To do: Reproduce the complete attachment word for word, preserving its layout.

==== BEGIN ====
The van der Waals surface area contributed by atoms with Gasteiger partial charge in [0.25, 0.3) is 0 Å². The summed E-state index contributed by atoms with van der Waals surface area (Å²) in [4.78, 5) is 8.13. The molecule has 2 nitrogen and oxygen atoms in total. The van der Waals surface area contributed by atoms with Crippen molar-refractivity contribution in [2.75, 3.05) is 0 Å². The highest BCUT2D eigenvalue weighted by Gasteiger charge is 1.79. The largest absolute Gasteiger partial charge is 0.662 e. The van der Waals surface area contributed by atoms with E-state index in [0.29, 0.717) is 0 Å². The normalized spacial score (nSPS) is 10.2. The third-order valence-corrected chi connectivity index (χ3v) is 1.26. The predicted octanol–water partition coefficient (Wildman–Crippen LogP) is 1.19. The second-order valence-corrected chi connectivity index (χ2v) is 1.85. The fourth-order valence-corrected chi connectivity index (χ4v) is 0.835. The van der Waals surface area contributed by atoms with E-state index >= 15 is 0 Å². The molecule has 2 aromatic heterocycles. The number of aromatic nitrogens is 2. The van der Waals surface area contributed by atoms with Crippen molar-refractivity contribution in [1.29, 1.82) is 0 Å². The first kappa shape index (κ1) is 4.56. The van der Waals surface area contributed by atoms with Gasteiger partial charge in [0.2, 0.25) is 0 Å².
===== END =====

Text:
The van der Waals surface area contributed by atoms with Gasteiger partial charge in [0.25, 0.3) is 0 Å². The summed E-state index contributed by atoms with van der Waals surface area (Å²) in [4.78, 5) is 8.13. The molecule has 2 nitrogen and oxygen atoms in total. The van der Waals surface area contributed by atoms with Crippen molar-refractivity contribution in [2.75, 3.05) is 0 Å². The highest BCUT2D eigenvalue weighted by Gasteiger charge is 1.79. The largest absolute Gasteiger partial charge is 0.662 e. The van der Waals surface area contributed by atoms with E-state index in [0.29, 0.717) is 0 Å². The normalized spacial score (nSPS) is 10.2. The third-order valence-corrected chi connectivity index (χ3v) is 1.26. The predicted octanol–water partition coefficient (Wildman–Crippen LogP) is 1.19. The second-order valence-corrected chi connectivity index (χ2v) is 1.85. The fourth-order valence-corrected chi connectivity index (χ4v) is 0.835. The van der Waals surface area contributed by atoms with E-state index >= 15 is 0 Å². The molecule has 2 aromatic heterocycles. The number of aromatic nitrogens is 2. The van der Waals surface area contributed by atoms with Crippen molar-refractivity contribution in [1.29, 1.82) is 0 Å². The first kappa shape index (κ1) is 4.56. The van der Waals surface area contributed by atoms with Gasteiger partial charge in [0.2, 0.25) is 0 Å².